Pentagon Demands Return of Equipment from Arizona Sheriff

Sunday, September 16, 2012
Sheriff Paul Babeu

An Arizona sheriff trying to help out cash-strapped public safety agencies—or attempting to curry political favor in an election year—apparently ran afoul of Pentagon rules when he lent out surplus military equipment and supplies starting in 2010. Pinal County, Arizona, Sheriff Paul Babeu lent hundreds of thousands of dollars’ worth of Humvees, fire trucks, medical equipment and other supplies to Pinal County agencies, including rural volunteer fire departments and fire & rescue units. The Defense Department (DOD) ordered the sheriff to retrieve the items in May 2012.


The Pentagon provides surplus military goods to police departments through the 1033 Program as a way to help fight crime while saving local tax dollars. Nationwide in 2011, about 12,000 police organizations got nearly $500 million worth of excess military gear free of charge, although their need for some of the heavy-duty military hardware has been questioned. Since August 2010, Sheriff Babeu has requisitioned more than $7 million worth for his county, which is located between Phoenix and Tucson in south-central Arizona.


Sheriff Babeu and his supporters claim there was no rule against lending the equipment, and that the Sheriff’s office received verbal approval for the practice it calls widespread. Although DOD denied those arguments, in June it began rewriting its regulations and contracts to clarify that police agencies obtaining property under the program may not subsequently loan the items to other agencies.


Sheriff’s spokesman Tim Gaffney told the Arizona Republic that loaning gear to fire departments or a private-ambulance service enhances public safety at no cost to taxpayers, an argument echoed by Pinal County volunteer fire chiefs Bud Paine (Pinal Rural Fire Rescue) and Steve Kerber (Regional Fire and Rescue Department), who conducted a letter-writing campaign to defend Babeu. Paine, whose agency received some of the surplus goods from Babeu, wrote that the equipment was essential to public safety and that “It's a very real possibility that citizens and Sheriff’s Office personnel could die because of this,” a point buttressed by DOD’s decision to halt the retrieval of some of the equipment because “these were the only lifesaving vehicles to be used in remote locations.”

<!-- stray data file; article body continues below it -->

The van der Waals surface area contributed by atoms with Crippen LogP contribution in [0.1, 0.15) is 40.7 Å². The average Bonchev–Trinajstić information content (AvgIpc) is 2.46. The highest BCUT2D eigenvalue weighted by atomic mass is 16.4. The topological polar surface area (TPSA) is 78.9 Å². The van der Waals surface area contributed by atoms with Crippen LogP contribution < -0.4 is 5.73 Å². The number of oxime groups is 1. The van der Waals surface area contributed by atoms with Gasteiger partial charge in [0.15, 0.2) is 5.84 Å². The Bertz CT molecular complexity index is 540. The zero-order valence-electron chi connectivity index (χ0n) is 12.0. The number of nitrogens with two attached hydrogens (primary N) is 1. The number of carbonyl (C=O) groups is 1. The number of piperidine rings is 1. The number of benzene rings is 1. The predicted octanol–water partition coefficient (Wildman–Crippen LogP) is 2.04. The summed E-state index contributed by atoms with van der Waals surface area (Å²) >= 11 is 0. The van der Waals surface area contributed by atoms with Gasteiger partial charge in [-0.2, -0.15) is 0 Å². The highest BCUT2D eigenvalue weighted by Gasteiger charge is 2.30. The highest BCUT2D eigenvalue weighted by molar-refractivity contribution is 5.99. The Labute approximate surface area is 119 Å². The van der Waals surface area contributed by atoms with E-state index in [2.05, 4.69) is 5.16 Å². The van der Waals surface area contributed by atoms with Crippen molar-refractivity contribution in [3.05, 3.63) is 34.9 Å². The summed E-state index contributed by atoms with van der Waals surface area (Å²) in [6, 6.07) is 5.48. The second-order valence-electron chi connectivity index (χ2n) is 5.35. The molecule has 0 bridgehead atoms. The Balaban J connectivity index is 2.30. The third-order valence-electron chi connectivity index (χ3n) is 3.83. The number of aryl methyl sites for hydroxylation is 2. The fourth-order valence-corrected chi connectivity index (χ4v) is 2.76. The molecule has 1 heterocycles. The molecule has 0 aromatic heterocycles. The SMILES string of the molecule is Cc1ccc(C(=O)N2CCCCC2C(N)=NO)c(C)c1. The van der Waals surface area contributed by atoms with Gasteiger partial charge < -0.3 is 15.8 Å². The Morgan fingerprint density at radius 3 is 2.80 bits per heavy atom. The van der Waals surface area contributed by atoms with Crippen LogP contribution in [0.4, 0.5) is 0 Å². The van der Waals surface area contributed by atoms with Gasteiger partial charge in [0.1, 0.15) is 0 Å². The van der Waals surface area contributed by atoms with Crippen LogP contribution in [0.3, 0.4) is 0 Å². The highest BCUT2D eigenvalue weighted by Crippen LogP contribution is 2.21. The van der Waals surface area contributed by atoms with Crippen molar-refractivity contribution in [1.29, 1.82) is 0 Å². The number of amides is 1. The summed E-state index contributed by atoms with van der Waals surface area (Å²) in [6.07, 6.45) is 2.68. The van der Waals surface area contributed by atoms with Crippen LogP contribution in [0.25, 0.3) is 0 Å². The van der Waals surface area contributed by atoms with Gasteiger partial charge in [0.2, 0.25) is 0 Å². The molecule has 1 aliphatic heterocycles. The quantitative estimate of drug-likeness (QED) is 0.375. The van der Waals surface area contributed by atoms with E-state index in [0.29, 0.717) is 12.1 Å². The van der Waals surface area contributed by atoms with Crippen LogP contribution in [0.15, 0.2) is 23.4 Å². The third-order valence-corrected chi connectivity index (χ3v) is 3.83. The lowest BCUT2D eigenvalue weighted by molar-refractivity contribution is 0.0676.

Critics argue that Babeu, who gave up on a congressional campaign earlier this year to seek re-election as sheriff, intentionally requested more gear than he needed in order to distribute the surplus in Pinal County to curry political favor. Babeu stands accused of stockpiling military goods, including weapons, to auction off for profit—a practice forbidden by the 1033 contract and Pentagon regulations.


Ironically, just a few weeks before the Arizona Republic published its first article on Sheriff Babeu’s use of the 1033 program, his office received an award from the Defense Logistics Agency for “Superior Achievement in Fiscal Stewardship,” based on cost savings from requisitions during 2011. DOD spokeswoman Michele McCaskill admitted that the award was titled “Million Dollar Customer” and was given to all 52 agencies that requisitioned more than $1 million in surplus goods—an odd criterion for “fiscal stewardship.”

-Matt Bewig


To Learn More:

Feds Order Sheriff Babeu to Retrieve Items he Improperly Loaned (by Dennis Wagner, Arizona Republic)

U.S. Dumps Excess Equipment on Police Departments that Don’t Need It (by Noel Brinkerhoff, AllGov)

The Militarization of Your Local Police (by Noel Brinkerhoff and David Wallechinsky, AllGov)


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